Campbell came to the attention of Warp Records, signing with them in 2009. LoneLady’s debut album Nerve Up was released on Warp in February 2010 and garnered much critical acclaim for its ‘striking, spartan beauty..’ John Doran, writing for the NME said: ‘A unique, brilliant debut…we should celebrate LoneLady as the arrival of a fresh and invigorating voice whose talent transcends time and space and influence’, and writing in the Guardian, Paul Morley highly praised LoneLady’s ‘’austere, anxious minimalism ..(and) explosive shyness’’.
Nerve Up was recorded in a crumbling room of a mill in Miles Platting, a run-down area of East Manchester and was co-produced by Guy Fixsen (Laika, My Bloody Valentine). Campbell played all instruments except for real drums, which were played by Andrew Cheetham. The room was purpose-built using breeze-blocks and salvaged scrap. Campbell’s love of raw industrial spaces has been present from day one, infiltrating into her psyche and her music, and this has also meant a tendency to avoid professional recording studios.
Campbell elaborates on her artistic process, saying ” I was using minimal means and this informed the aesthetic. It is not, for example an intentionally bass-less record; I just didn’t, and don’t, think in terms of conservative/traditional arrangements. I started out with a crappy keyboard and a few other bits and pieces and this small armoury of tools instilled a love of the economical, the stripped, the stark, the trebly and harsh.”
LoneLady toured Nerve Up as an economical three-piece in the UK and Europe, including a support tour with art-pop pioneers WIRE and festivals including Pukkelpop, Green Man, Latitude, Big Chill and Camden Crawl. After touring Campbell contributed vocals and guitar to various other projects. Due to these projects and fluctuating management, it would be 2015 before Campbell’s second album Hinterland appeared.
Hinterland was released on Warp in March 2015 and is a concept album (with a small ‘c’) around the themes of psychogeography, urban wilderness and Brutalist architecture.
Hinterland was written, recorded, mixed and produced to near-completion by Campbell in her home studio in Manchester over a period of 18 months. She then travelled to Keyclub Recording Co., Michigan for some finishing touches and additional production by Bill Skibbe.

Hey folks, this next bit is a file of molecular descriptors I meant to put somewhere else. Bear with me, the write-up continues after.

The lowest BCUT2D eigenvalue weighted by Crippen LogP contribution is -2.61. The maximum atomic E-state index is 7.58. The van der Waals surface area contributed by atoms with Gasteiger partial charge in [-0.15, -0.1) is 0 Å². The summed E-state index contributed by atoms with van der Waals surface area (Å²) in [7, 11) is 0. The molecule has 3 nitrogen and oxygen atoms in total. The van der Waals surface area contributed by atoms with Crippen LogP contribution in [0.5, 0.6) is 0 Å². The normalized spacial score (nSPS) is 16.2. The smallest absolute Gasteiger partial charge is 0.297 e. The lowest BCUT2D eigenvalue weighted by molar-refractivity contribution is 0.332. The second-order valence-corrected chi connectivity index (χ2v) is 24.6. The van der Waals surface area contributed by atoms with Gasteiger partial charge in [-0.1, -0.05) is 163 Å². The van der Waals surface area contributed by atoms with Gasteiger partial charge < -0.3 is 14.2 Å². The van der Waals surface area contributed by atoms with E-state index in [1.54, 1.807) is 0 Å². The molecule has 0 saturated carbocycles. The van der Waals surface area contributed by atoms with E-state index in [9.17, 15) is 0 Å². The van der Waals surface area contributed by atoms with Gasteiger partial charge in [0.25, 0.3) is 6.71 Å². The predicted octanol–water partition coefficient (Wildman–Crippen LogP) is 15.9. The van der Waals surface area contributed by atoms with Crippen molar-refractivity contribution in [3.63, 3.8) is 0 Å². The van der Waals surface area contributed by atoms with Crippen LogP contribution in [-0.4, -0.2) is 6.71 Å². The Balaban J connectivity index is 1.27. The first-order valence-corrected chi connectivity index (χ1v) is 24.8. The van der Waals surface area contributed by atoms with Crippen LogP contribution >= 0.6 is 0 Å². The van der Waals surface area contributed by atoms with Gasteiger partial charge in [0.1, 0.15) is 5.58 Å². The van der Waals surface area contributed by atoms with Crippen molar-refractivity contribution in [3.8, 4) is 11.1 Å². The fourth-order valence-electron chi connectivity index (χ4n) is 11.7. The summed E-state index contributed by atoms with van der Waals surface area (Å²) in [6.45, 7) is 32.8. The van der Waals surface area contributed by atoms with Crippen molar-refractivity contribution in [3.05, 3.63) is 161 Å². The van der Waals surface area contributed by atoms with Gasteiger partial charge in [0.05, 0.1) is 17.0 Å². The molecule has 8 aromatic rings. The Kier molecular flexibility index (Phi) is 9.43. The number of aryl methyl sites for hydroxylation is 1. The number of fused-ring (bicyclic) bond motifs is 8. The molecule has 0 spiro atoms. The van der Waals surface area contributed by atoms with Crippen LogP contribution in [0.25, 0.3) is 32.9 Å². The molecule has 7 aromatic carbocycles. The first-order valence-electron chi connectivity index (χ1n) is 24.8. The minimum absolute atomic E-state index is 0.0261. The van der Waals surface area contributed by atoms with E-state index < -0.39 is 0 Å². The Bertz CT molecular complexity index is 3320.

Hinterland is informed by living in a towerblock next to a motorway, the post-industrial ruin and concrete spaces of Manchester. Landscapes obsess Hinterland – the word itself translates as “the land behind” or “unknown region” – every song is about a landscape of one kind or another; Mancunian wildernesses, childhood playspaces, the landscape of the mind.
About this process, Campbell says; ”It seems like these places reflect a part of me; there’s a communication…walking in these urban wildernesses feels a bit ritualistic. Its about being resourceful with what surrounds you every day, transforming the unremarkable and derelict into something that has magic and meaning.”
The 6-minute long, ESG-tinged “Groove It Out” was released on 12-inch and download in November 2014, and heralded LoneLady’s colourful, dance-influenced return. It reached the A-Playlist on BBC 6Music, as all 4 singles off Hinterland would go on to do.
The ’’Groove It Out’’ single was a precursor of the overall style of Hinterland. Rhythm-oriented, the songs are longer, with simple drum machine grooves at its core. Embellished with Campbell’s intricate and propulsive guitar playing, and a wider palette of instrumentation including electronic drums, cello and clavinet, Hinterland expands Campbell’s previously stark approach into more colourful dimensions, and shows funk and dance influences coming to the fore, with echoes of Arthur Russell, Prince, early A Certain Ratio, Parliament and Rapper’s Delight. Campbell plays all instruments except real drums and she recorded, mixed and produced Hinterland to near-completion in Concrete Retreat, her home studio in a tower block in Manchester.